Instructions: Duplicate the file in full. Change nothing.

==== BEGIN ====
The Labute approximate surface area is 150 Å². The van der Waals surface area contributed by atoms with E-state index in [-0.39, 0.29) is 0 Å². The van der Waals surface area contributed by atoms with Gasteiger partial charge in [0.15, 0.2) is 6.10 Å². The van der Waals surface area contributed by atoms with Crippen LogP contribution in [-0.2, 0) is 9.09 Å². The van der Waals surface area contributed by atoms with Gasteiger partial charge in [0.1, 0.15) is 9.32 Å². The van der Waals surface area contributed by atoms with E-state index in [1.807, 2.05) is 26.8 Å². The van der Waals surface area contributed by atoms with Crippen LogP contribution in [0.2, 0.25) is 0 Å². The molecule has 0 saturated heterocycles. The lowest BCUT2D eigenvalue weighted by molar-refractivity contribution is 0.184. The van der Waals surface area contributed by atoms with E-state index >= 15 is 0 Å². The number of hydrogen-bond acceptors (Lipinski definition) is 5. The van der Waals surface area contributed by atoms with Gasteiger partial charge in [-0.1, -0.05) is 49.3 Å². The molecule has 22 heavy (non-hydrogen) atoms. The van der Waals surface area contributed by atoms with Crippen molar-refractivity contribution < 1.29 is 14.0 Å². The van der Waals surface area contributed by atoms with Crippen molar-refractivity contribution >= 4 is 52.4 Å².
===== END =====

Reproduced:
The Labute approximate surface area is 150 Å². The van der Waals surface area contributed by atoms with E-state index in [-0.39, 0.29) is 0 Å². The van der Waals surface area contributed by atoms with Gasteiger partial charge in [0.15, 0.2) is 6.10 Å². The van der Waals surface area contributed by atoms with Crippen LogP contribution in [-0.2, 0) is 9.09 Å². The van der Waals surface area contributed by atoms with Gasteiger partial charge in [0.1, 0.15) is 9.32 Å². The van der Waals surface area contributed by atoms with E-state index in [1.807, 2.05) is 26.8 Å². The van der Waals surface area contributed by atoms with Crippen LogP contribution in [0.2, 0.25) is 0 Å². The molecule has 0 saturated heterocycles. The lowest BCUT2D eigenvalue weighted by molar-refractivity contribution is 0.184. The van der Waals surface area contributed by atoms with E-state index >= 15 is 0 Å². The number of hydrogen-bond acceptors (Lipinski definition) is 5. The van der Waals surface area contributed by atoms with Gasteiger partial charge in [-0.1, -0.05) is 49.3 Å². The molecule has 22 heavy (non-hydrogen) atoms. The van der Waals surface area contributed by atoms with Crippen molar-refractivity contribution < 1.29 is 14.0 Å². The van der Waals surface area contributed by atoms with Crippen molar-refractivity contribution >= 4 is 52.4 Å².